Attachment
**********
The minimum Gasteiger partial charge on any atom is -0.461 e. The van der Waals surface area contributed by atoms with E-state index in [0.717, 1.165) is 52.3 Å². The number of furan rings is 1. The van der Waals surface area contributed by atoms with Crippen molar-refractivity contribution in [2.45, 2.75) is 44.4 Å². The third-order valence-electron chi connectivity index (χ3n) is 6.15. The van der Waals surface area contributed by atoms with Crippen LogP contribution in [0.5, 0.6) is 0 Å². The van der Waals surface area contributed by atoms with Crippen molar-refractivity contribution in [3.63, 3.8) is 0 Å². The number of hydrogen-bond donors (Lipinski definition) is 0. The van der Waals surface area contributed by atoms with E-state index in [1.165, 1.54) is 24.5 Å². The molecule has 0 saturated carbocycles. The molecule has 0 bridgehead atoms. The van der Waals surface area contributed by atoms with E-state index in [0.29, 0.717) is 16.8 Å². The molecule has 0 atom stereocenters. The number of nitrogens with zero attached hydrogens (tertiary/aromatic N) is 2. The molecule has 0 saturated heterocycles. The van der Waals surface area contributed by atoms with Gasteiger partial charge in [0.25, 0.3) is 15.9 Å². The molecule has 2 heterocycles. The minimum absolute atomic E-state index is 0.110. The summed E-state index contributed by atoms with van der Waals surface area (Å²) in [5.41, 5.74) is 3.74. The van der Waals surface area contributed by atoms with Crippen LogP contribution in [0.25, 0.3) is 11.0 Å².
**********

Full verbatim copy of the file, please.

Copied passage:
The minimum Gasteiger partial charge on any atom is -0.461 e. The van der Waals surface area contributed by atoms with E-state index in [0.717, 1.165) is 52.3 Å². The number of furan rings is 1. The van der Waals surface area contributed by atoms with Crippen molar-refractivity contribution in [2.45, 2.75) is 44.4 Å². The third-order valence-electron chi connectivity index (χ3n) is 6.15. The van der Waals surface area contributed by atoms with Crippen LogP contribution in [0.5, 0.6) is 0 Å². The van der Waals surface area contributed by atoms with Crippen molar-refractivity contribution in [3.63, 3.8) is 0 Å². The number of hydrogen-bond donors (Lipinski definition) is 0. The van der Waals surface area contributed by atoms with E-state index in [1.165, 1.54) is 24.5 Å². The molecule has 0 saturated carbocycles. The molecule has 0 bridgehead atoms. The van der Waals surface area contributed by atoms with E-state index in [0.29, 0.717) is 16.8 Å². The molecule has 0 atom stereocenters. The number of nitrogens with zero attached hydrogens (tertiary/aromatic N) is 2. The molecule has 0 saturated heterocycles. The van der Waals surface area contributed by atoms with Gasteiger partial charge in [0.25, 0.3) is 15.9 Å². The molecule has 2 heterocycles. The minimum absolute atomic E-state index is 0.110. The summed E-state index contributed by atoms with van der Waals surface area (Å²) in [5.41, 5.74) is 3.74. The van der Waals surface area contributed by atoms with Crippen LogP contribution in [0.25, 0.3) is 11.0 Å².